More than 100 million PlayStation users trusted Sony with their credit card numbers, passwords and other personal information - only to have it stolen by hackers. The truth is even without hackers our information remains vulnerable: all it takes is a surge from a thunderstorm, a jolt from an earthquake - even spilled milk from a child - and your data could be wiped out. Since most of us aren't computer techs, how do we protect our most important information?
Keep It Simple
Back up your data to an external hard drive, then back up that hard drive to "The Cloud" with easy-to-use programs like Mozy, Carbonite or CrashPlan.
Having your data stored in "The Cloud" or web - as opposed to your local computer - not only safeguards your data against local mechanical failures, but several cloud-based storage programs offer file sharing options, giving you the ability to access your computer's data from anywhere.
Plus, the price of external hard drives has plummeted, making off-line storage increasingly affordable. Even at retail outlets like Best Buy you can pick up an entire terabyte of storage for around $100.
Most cloud-based backup plans fall in the $50-$60 range for personal use, depending on how much data you want stored. So for less than $150, you can sleep well knowing if your kids destroy your computer with a game of indoor football, you can restore everything from important documents to family pictures relatively quickly.
For those who don't want to add one more monthly fee to their lives, you could pay a bit more upfront and buy a Network Attached Storage Box (NAS), and create your own "Personal Cloud". Boxes like Buffalo CloudStor are easy to setup and give you 2 terabytes of private cloud storage for around $200 - but no monthly fees.
Securing Data At Home
If you're running Windows and want to keep the data secure on your computer, you could always use Microsoft's BitLocker, or its freeware counterpart
TrueCrypt. Both are easy to install and use, although it's hard to beat TrueCrypt's price.
Still worried about hackers?
The best way to safeguard your data from hackers is to use common sense. Here are a few tips that will help shore up your defenses.
- Don't share your primary email address with just anyone. If websites require registration before accessing certain content, have an email address that you specifically use for registering.
Take advantage of your email tools and filters. Gmail and Hotmail both allow you to use a plus sign and a descriptive word after the username so you know who is sending you mail. So if Home Depot requires an email to register, instead of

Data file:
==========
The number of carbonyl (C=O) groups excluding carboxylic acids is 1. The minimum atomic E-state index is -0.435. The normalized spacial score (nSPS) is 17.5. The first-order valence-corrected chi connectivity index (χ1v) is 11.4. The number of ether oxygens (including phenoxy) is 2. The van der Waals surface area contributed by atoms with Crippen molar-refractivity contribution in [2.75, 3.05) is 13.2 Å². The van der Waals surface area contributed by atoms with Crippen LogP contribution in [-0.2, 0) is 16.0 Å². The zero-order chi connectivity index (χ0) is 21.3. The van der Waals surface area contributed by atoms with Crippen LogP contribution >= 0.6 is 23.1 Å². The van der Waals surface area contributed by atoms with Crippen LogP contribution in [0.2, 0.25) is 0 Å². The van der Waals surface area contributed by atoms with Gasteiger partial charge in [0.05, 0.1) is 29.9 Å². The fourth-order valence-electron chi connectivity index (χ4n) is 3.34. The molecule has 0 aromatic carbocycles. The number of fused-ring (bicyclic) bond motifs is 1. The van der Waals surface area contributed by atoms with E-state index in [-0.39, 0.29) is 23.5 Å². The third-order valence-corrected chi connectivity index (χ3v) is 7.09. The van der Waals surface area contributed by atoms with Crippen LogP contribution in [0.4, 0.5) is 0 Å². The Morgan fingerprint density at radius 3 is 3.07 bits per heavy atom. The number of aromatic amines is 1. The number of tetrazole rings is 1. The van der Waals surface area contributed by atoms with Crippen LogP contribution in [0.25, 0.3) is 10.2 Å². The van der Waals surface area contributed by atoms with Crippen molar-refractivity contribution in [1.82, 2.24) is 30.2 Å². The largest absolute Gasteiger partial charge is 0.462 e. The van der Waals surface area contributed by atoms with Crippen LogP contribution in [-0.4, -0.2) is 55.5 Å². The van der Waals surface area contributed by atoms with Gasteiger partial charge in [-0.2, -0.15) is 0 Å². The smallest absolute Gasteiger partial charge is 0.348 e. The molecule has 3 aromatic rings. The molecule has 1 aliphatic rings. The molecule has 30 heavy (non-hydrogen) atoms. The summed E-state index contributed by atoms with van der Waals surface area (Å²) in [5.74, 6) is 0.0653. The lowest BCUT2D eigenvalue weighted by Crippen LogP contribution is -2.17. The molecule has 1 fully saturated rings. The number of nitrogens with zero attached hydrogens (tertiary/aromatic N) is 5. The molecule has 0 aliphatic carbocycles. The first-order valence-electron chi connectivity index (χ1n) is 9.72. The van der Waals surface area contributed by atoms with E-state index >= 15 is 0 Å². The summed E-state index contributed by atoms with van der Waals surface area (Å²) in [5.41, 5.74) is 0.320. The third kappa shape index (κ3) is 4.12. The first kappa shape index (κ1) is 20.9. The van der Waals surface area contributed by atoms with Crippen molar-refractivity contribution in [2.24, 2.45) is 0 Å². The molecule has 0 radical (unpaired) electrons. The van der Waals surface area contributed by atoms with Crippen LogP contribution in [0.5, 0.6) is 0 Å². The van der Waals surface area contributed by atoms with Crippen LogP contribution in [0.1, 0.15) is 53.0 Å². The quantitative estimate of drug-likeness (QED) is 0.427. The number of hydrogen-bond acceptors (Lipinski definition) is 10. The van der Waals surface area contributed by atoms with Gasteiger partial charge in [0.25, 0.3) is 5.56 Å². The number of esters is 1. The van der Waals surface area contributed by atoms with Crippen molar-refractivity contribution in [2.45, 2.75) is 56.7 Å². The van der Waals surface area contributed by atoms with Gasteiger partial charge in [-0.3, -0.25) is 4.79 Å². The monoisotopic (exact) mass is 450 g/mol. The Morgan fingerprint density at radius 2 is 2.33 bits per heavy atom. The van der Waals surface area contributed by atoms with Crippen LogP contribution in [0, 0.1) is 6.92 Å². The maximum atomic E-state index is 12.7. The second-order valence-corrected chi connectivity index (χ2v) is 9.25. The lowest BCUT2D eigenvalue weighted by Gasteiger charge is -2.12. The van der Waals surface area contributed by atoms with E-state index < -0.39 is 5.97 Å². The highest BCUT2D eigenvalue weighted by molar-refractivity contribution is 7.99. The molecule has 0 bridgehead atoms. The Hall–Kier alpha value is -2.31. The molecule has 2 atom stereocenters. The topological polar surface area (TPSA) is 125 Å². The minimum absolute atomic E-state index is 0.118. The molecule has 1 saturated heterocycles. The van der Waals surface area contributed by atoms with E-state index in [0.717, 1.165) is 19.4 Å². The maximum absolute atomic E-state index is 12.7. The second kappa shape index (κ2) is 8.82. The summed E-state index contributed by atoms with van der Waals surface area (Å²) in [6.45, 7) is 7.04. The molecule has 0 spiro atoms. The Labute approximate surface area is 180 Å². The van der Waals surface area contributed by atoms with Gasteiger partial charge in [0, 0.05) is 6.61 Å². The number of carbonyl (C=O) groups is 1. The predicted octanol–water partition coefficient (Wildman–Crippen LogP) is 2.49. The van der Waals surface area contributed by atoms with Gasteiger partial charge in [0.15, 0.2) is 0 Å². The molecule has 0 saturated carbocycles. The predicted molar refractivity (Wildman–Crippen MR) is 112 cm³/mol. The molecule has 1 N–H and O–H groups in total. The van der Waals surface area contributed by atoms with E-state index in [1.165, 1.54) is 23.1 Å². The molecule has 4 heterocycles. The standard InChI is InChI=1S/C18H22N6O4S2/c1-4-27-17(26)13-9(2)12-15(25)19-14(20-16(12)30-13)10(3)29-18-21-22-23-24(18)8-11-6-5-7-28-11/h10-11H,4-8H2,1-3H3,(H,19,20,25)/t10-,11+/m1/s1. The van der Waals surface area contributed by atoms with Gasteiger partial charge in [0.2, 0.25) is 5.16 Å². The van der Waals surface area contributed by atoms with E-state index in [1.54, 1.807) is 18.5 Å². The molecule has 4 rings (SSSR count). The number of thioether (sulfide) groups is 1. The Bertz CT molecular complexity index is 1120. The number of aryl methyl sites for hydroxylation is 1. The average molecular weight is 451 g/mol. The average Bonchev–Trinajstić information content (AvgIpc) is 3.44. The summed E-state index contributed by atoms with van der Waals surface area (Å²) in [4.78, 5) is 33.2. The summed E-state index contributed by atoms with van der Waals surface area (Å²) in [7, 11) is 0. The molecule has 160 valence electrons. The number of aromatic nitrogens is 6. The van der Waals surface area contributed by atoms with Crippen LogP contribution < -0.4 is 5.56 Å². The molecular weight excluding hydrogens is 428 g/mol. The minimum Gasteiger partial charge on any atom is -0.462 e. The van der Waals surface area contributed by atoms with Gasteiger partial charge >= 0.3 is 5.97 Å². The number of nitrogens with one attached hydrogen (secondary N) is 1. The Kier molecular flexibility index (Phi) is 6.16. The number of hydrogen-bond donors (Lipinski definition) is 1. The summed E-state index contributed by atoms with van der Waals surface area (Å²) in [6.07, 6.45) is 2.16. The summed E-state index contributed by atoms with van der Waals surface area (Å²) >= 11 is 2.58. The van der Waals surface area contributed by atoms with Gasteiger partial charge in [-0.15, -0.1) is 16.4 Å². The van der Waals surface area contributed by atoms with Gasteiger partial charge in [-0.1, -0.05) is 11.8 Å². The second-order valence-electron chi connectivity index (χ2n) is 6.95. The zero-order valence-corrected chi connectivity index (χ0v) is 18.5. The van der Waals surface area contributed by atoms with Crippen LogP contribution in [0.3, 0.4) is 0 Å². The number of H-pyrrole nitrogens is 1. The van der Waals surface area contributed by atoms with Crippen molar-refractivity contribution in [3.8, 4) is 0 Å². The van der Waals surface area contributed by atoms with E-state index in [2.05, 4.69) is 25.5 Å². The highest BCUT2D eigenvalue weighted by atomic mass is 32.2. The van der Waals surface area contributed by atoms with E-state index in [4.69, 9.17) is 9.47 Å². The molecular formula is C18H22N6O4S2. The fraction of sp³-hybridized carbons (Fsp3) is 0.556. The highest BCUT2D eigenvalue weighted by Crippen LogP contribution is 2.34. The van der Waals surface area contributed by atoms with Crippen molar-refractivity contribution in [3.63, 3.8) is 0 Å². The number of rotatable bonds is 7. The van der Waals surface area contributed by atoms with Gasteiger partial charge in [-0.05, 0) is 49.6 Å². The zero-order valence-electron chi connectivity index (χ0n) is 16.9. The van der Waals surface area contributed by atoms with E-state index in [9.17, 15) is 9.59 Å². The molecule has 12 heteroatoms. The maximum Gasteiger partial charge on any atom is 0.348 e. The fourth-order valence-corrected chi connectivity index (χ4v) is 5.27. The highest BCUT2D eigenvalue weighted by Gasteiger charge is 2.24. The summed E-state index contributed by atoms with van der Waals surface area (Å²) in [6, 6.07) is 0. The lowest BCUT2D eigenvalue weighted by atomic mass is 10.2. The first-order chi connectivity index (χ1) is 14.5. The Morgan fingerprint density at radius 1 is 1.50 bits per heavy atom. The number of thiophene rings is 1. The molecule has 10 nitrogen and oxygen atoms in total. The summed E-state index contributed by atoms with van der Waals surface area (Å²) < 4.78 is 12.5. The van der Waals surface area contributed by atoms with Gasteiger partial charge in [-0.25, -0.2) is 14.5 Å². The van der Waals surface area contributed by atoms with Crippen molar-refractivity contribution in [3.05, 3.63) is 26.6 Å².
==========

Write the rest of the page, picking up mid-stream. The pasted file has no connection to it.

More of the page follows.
TomJones@Gmail.Com, you can register with
TomJones+HomeDepot@Gmail.com. That makes it easy to filter emails from Home Depot into its own folder, but also reveals if a company sold your email address - and mark it as spam.
- Be Aware of Phishing Attacks. If you get an email that's written in broken English or is peppered with spelling mistakes - just delete it. Even if the email sounds convincing, don't supply your username, password, account number or other sensitive information.
- Never click a link in an e-mail message. Phishing attacks often contain links that lead to what seems like legitimate websites that ask you to "correct" your personal information or create a new password when it's really just a hacker scheming to gather your information.
- Don't click on Facebook junk. Facebook scams prey on your curiosity and vanity: "Who is checking out your profile? Wanna see this banned video?" Before you know it they've accessed your profile, spammed all your friends and changed your password.
- Be vigilant. Check your accounts regularly - even your auto-pay accounts - for suspicious activity. Like all thieves, hackers try to lull you into complicity and strike when your guard's down.
- Use a password system. Having the same password for everything makes it easy for the hackers, but no one can keep 50 passwords in their head at all times, so what can you do?
- Use a system based on a phrase that means something to you - and personalize it depending on the website.
For example, if you enjoy arrabiata sauce, use "Arrabiata" as a base word. Then mess with it: Arr@biat@. Now make it website specific by using the first and third letters of the website you're visiting followed by a number. So if I'm logging into Best Buy, my password might be Arr@biat@BS7 - which is hard for to figure out, but relatively easy for you to remember. Try it!